Mixing Email Marketing with Social Media – 20 Steps To Go Through
First-off, let's discuss traditions and basics. As we all know, Email Marketing has more traditions and its history is older and deeper, rather than Social Media's. What we have now is a rebirth of Email Marketing and uprising of Social Media. E-marketing's old-school vs. new-school. Many names, one happening.
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History tells us that we are always going to get positive effect by mixing oldies and traditions with something fresh and new. And I'm not talking about Email Marketing, or just marketing, at all - just check Mercedes-Benz SLS AMG as great example of such combination.
I would like to announce 20 Steps you should go through before mixing Email Marketing with Social Media. Some of them are easy, some not. Anyway, our math is Email Marketing + Social Media = YES!
1. If we add "share this" links to an email, pointing at sites like Twitter and Facebook, do we have the kind of email content people will actually want to share?
Such links give people a way to share, but not a reason to do so. That's the bigger issue.
2. If the content is not particularly shareworthy, does asking people to "Digg" our new telephone number make us look lame?
3. If the content is indeed shareworthy, do we get some benefit out of that?
4. How can we measure that benefit?
5. In fact, what kind of content/offers should we develop to give value to the recipient, encourage sharing, and give value to us through this sharing?
6. What sharing tools and links best maximize this value and spreadability?
7. Do these sharing tools and links take up email real estate that has better uses? Or draw attention away from other important calls to action?
8. If we add these "share this" links to social networks, are we raising expectations that we ourselves have an adequate presence on the destination sites? (See this thoughtful post by Dylan Boyd.)
9. If we use email to get people to follow us on Twitter, get our blog feed or become Facebook fans, are we simply switching people from one channel to another or are we creating extra contact points?
10. If people are switching from email to Twitter, Facebook, RSS etc., does that change their value to us? Is a Twitter follower more or less valuable than a Facebook fan...than an email subscriber...than a blog subscriber?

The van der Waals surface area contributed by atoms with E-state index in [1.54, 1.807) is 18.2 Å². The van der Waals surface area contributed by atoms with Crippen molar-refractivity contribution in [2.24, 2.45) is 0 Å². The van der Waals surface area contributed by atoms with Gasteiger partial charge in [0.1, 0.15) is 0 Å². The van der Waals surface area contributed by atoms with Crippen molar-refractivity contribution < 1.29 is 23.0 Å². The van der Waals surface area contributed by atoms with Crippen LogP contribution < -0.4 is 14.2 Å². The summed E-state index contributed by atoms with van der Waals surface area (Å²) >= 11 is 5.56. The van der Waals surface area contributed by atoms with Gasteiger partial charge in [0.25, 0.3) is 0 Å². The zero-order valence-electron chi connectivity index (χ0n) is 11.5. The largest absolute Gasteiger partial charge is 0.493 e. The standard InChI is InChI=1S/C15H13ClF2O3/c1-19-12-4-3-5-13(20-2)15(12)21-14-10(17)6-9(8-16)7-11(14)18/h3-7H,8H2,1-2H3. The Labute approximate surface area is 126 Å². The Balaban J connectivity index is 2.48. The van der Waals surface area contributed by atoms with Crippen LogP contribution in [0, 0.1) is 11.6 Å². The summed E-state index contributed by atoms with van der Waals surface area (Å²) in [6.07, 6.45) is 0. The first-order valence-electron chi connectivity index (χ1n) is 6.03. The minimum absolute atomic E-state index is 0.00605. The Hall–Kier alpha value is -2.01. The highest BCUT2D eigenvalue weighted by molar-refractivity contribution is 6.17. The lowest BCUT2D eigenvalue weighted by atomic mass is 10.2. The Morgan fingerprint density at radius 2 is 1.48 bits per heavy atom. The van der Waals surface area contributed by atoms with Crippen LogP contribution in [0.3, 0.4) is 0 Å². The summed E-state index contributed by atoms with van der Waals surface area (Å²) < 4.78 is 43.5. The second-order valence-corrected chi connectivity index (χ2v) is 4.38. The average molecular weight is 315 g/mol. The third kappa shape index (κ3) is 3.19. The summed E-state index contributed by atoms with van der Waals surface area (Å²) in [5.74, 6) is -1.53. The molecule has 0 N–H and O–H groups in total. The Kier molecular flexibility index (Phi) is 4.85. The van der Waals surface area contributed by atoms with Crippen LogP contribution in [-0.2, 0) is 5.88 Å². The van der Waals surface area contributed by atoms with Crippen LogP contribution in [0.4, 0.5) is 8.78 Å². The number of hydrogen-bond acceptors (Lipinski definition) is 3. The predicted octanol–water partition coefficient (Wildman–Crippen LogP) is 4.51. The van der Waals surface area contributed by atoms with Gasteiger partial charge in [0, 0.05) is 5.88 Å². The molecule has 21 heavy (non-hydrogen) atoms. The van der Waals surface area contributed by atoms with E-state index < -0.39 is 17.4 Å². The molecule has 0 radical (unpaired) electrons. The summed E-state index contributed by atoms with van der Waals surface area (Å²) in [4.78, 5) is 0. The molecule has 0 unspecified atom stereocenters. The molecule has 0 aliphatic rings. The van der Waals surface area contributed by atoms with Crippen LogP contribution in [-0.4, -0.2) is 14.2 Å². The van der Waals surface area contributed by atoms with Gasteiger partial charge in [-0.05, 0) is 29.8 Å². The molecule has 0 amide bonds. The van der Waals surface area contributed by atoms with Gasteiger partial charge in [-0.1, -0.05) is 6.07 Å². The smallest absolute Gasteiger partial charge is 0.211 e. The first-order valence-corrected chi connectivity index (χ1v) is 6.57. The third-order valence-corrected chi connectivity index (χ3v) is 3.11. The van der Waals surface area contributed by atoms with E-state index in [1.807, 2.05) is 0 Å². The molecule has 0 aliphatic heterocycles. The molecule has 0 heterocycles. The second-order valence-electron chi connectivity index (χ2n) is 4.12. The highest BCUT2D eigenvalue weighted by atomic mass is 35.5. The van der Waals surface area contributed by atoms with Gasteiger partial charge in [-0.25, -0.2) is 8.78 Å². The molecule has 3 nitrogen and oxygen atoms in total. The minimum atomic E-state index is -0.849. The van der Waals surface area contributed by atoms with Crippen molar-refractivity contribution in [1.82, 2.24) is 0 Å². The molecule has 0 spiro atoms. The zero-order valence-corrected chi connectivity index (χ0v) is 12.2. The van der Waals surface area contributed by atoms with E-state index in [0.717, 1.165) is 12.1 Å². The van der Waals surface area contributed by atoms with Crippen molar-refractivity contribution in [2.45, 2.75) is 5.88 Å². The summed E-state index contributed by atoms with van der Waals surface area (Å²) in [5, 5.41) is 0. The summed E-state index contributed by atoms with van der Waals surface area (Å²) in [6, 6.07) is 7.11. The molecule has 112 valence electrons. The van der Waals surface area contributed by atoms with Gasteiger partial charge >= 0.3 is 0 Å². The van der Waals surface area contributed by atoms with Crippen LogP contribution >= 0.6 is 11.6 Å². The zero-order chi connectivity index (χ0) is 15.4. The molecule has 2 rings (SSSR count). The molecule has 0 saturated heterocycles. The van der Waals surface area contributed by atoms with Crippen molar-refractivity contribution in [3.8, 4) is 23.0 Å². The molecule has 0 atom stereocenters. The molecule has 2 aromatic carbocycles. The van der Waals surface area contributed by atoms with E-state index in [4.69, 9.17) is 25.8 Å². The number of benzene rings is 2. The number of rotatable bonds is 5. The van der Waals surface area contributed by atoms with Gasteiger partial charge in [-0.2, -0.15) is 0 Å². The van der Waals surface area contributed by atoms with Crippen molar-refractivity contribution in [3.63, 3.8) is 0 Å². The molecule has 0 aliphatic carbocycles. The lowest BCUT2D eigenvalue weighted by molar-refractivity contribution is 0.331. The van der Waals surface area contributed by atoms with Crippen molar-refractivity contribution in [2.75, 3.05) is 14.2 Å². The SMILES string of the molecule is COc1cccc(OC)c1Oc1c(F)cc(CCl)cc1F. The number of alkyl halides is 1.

11. Does that matter? Is perhaps giving people more communication choices the only way to ensure their long-term attention and loyalty?
12. If people are switching, how can we deliver as much (or more) value through these new social channels as we do via email, so we don't disappoint people?
13. If people are adding channels and following us at various places (e.g. Facebook, Twitter and via email), should the content delivered at each place be the same or different?
14. If the same, are we usefully reinforcing the message or simply contributing to fatigue and information overload?
15. If different, how different? Do we know how expectations and response behavior differ between email and social channels? Can we find out?
16. If different, have we thought through how the content and messages interact across these channels?
17. How do we design our social and email presence and content so that it works for those getting all of it AND those subscribing to only one of those channels?
18. Might we segment email subscribers by social channel? So that those who see us at Facebook and on Twitter could get different content and offers to those who don't?
19. Who is in charge of all this integration?
20. How much is it costing and is this cost justified?